New York, NY (PRWEB) October 5, 2004 -
Many of us display the classic symptoms of affluenza: being focused on buying things, working too much (but still not having enough money) and stressing out about it all. It seems that for many of us in the U.S., our relative abundance of money and material goods has led us to believe that money is the answer to all our problems.
When we asked members of the Armchair Millionaire community about their views on our seemingly endless pursuit and spending of money, we heard some heartfelt and blunt replies. Here are two:
"I think many Americans are more compelled to consume than invest. Too much of the focus on money is how it can be leveraged into even more credit purchases, like big mortgages or car loans, to the extent that there's no cushion for a personal or economic downturn." --tinhorn
"Americans are greedy. We buy cars or nice houses just to look good or cool. Then people need to earn more money to buy a new $40,000 car that will be worth nothing in a couple of years. So we just stay in a cycle, work our butts off, buy more stuff and never have the time to enjoy life. We have no clue what it's like to do without or what is important in life." --Jami
The good news is that most of us readily recognize our society's obsession with money. A recent poll by the Center for a New American Dream, for example, found that nearly all Americans (93 percent) agree that we are too focused on working and making money and not enough on family and community.
In my case, I find myself somewhat immunized from affluenza because my family always gives me such grief whenever I make a new purchase. Let me pass on to you what they say to me (constantly):
The Armchair Millionaire's home-grown cure for beating affluenza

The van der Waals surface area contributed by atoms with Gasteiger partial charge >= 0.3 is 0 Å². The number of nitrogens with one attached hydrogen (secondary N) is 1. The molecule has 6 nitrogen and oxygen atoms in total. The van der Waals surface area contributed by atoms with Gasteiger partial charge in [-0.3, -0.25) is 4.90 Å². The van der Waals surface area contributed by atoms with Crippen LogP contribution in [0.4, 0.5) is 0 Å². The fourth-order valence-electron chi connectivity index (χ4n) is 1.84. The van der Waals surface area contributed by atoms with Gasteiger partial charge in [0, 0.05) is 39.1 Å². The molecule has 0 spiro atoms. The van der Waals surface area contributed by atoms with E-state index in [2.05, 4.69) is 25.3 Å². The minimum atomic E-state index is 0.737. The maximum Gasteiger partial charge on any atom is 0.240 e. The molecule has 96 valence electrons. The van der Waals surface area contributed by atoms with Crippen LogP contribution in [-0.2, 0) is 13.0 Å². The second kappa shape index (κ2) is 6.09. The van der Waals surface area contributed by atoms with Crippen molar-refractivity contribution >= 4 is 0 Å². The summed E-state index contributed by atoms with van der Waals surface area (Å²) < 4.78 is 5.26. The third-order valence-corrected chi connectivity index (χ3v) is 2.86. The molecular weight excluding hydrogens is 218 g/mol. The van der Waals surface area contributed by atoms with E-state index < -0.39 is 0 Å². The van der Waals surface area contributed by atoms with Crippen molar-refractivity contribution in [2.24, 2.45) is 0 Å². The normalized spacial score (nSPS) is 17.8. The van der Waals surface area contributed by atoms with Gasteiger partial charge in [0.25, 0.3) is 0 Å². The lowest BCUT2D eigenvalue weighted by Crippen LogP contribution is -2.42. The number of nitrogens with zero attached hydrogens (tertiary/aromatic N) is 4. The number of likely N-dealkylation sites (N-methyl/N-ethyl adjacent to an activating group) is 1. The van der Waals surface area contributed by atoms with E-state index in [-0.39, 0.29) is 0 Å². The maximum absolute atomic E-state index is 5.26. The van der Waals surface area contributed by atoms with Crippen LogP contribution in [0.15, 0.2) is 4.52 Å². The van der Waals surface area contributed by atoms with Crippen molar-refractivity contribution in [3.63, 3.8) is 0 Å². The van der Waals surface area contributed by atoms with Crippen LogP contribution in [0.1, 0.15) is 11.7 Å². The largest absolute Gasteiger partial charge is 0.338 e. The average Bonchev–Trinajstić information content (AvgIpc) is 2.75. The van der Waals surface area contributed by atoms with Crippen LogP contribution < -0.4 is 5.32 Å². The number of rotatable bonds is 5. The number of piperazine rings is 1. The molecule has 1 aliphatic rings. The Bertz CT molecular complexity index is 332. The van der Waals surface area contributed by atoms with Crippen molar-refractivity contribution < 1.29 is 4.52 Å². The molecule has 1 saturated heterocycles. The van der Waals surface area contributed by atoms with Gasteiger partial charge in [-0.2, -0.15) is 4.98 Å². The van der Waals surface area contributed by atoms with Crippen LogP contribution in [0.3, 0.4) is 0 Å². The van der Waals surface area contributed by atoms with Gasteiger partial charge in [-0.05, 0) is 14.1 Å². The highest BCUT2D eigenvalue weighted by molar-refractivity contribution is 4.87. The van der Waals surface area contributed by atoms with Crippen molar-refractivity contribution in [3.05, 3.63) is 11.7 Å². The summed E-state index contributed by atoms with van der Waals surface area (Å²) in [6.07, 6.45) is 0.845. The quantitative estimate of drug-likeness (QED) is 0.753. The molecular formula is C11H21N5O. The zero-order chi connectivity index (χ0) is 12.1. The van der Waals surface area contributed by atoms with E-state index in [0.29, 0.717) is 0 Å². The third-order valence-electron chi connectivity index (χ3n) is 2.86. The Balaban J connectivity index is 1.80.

Tune out the media. Much of the source of our compulsion to buy comes from the near-constant advertising messages we receive. Watch less TV, spend less time online and pass by slick, ad-filled magazines.
Be mindful. Slow down and take the impulse out of your spending. Whenever you consider buying something, ask: Do I really need this, or just want it? Am I trying to impress someone? Am I trying to make myself happy by buying this?
Shop less, and fill the gap with something else. The one sure-fire way to not spend money at the mall this Saturday is not to go to the mall at all. Fill the time you used to spend shopping with more meaningful activities: spend time with loved ones, find a hobby you enjoy or just go outside and get some exercise.
Re-connect with your community. Volunteer your time to a good cause. Introduce yourself to your neighbors. Have those friends you haven't seen in years over for a barbeque. Making authentic connections to the people around you will remind you on an important level about what's really important in life.
Pay yourself first. There are few things that will help you create some balance in your finances than building a nest egg. You'll find that it's painless to set up an investment account and have a fixed amount of money automatically deposited in it every month. Leave that money alone until retirement and in the meantime, take some comfort in knowing that you are doing one thing that does make good financial sense.
THE BOTTOM LINE: More--by itself--isnÂt enough. Dig deep into what your priorities truly are and put your energies into that. It probably has nothing to do with acquiring more stuff. If IÂm wrong, send me an email and tell me about it: firstname.lastname@example.org. If it comes to it, IÂll forward your email on to my family so they can berate you via email.
THE ARMCHAIR MILLIONAIRE WEEKLY SURVEY: Ever thought about moving abroad in search of greener pastures? Log on to http://www.armchairmillionaire.com and let us know.
Lewis Schiff founded the Armchair Millionaire Web site in 1997. His first book, The Armchair Millionaire, was published in 2001. Schiff's newest report, "How to Know When You Are Rich," is now available at http://www.armchairmillionaire.com.
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